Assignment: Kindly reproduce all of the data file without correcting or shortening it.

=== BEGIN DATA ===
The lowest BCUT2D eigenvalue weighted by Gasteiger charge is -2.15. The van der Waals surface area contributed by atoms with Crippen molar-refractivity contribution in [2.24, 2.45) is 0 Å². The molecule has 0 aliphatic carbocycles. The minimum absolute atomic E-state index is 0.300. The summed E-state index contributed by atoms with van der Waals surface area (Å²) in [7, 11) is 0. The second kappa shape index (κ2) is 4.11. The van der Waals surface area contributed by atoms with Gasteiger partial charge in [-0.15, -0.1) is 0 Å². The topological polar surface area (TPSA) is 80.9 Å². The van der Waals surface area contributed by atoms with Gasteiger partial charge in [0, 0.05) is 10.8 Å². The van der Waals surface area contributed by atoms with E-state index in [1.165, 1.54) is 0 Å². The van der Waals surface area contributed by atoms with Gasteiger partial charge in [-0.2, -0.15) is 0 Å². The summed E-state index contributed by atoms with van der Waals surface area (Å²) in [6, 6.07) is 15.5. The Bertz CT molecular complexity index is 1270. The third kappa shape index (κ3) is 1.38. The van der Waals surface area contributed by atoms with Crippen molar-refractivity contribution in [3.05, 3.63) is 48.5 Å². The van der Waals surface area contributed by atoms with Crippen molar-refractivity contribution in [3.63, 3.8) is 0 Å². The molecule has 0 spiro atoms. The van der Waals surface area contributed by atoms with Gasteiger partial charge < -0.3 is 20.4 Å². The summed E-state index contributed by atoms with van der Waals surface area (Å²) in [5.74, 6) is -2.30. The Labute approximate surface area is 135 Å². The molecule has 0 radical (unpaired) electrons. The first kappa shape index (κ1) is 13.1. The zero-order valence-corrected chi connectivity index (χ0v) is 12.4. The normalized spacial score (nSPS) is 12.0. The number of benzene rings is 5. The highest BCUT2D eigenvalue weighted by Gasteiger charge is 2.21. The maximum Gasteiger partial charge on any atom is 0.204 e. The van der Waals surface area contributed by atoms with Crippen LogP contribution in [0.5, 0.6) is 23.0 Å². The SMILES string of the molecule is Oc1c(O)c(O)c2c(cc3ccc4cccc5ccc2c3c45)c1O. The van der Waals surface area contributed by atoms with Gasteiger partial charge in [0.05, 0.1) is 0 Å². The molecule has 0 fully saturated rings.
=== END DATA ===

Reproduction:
The lowest BCUT2D eigenvalue weighted by Gasteiger charge is -2.15. The van der Waals surface area contributed by atoms with Crippen molar-refractivity contribution in [2.24, 2.45) is 0 Å². The molecule has 0 aliphatic carbocycles. The minimum absolute atomic E-state index is 0.300. The summed E-state index contributed by atoms with van der Waals surface area (Å²) in [7, 11) is 0. The second kappa shape index (κ2) is 4.11. The van der Waals surface area contributed by atoms with Gasteiger partial charge in [-0.15, -0.1) is 0 Å². The topological polar surface area (TPSA) is 80.9 Å². The van der Waals surface area contributed by atoms with Gasteiger partial charge in [0, 0.05) is 10.8 Å². The van der Waals surface area contributed by atoms with E-state index in [1.165, 1.54) is 0 Å². The van der Waals surface area contributed by atoms with Gasteiger partial charge in [-0.2, -0.15) is 0 Å². The summed E-state index contributed by atoms with van der Waals surface area (Å²) in [6, 6.07) is 15.5. The Bertz CT molecular complexity index is 1270. The third kappa shape index (κ3) is 1.38. The van der Waals surface area contributed by atoms with Crippen molar-refractivity contribution in [3.05, 3.63) is 48.5 Å². The van der Waals surface area contributed by atoms with Crippen molar-refractivity contribution in [3.63, 3.8) is 0 Å². The molecule has 0 spiro atoms. The van der Waals surface area contributed by atoms with Gasteiger partial charge < -0.3 is 20.4 Å². The summed E-state index contributed by atoms with van der Waals surface area (Å²) in [5.74, 6) is -2.30. The Labute approximate surface area is 135 Å². The molecule has 0 radical (unpaired) electrons. The first kappa shape index (κ1) is 13.1. The zero-order valence-corrected chi connectivity index (χ0v) is 12.4. The normalized spacial score (nSPS) is 12.0. The number of benzene rings is 5. The highest BCUT2D eigenvalue weighted by Gasteiger charge is 2.21. The maximum Gasteiger partial charge on any atom is 0.204 e. The van der Waals surface area contributed by atoms with Crippen LogP contribution in [0.5, 0.6) is 23.0 Å². The SMILES string of the molecule is Oc1c(O)c(O)c2c(cc3ccc4cccc5ccc2c3c45)c1O. The van der Waals surface area contributed by atoms with Gasteiger partial charge in [0.05, 0.1) is 0 Å². The molecule has 0 fully saturated rings.